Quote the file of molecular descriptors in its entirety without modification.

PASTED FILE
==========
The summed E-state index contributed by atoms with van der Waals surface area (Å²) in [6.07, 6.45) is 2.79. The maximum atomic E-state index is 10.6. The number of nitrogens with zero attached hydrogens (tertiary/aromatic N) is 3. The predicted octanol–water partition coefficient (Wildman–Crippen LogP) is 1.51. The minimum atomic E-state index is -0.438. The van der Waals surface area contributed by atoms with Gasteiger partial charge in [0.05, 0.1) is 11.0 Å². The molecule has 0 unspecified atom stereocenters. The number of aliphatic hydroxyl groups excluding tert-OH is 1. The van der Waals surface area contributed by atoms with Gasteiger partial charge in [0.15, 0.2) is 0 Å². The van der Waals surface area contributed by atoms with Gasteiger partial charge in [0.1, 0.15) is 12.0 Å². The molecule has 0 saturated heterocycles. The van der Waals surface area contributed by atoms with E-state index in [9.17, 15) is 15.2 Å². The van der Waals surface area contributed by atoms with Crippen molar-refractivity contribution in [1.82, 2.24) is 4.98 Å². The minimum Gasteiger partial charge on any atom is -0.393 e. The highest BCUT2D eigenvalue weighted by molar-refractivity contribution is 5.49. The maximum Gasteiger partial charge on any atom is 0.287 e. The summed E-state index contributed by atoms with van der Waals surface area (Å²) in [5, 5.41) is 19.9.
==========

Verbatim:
The summed E-state index contributed by atoms with van der Waals surface area (Å²) in [6.07, 6.45) is 2.79. The maximum atomic E-state index is 10.6. The number of nitrogens with zero attached hydrogens (tertiary/aromatic N) is 3. The predicted octanol–water partition coefficient (Wildman–Crippen LogP) is 1.51. The minimum atomic E-state index is -0.438. The van der Waals surface area contributed by atoms with Gasteiger partial charge in [0.05, 0.1) is 11.0 Å². The molecule has 0 unspecified atom stereocenters. The number of aliphatic hydroxyl groups excluding tert-OH is 1. The van der Waals surface area contributed by atoms with Gasteiger partial charge in [0.15, 0.2) is 0 Å². The van der Waals surface area contributed by atoms with Gasteiger partial charge in [0.1, 0.15) is 12.0 Å². The molecule has 0 saturated heterocycles. The van der Waals surface area contributed by atoms with E-state index in [9.17, 15) is 15.2 Å². The van der Waals surface area contributed by atoms with Crippen molar-refractivity contribution in [1.82, 2.24) is 4.98 Å². The minimum Gasteiger partial charge on any atom is -0.393 e. The highest BCUT2D eigenvalue weighted by molar-refractivity contribution is 5.49. The maximum Gasteiger partial charge on any atom is 0.287 e. The summed E-state index contributed by atoms with van der Waals surface area (Å²) in [5, 5.41) is 19.9.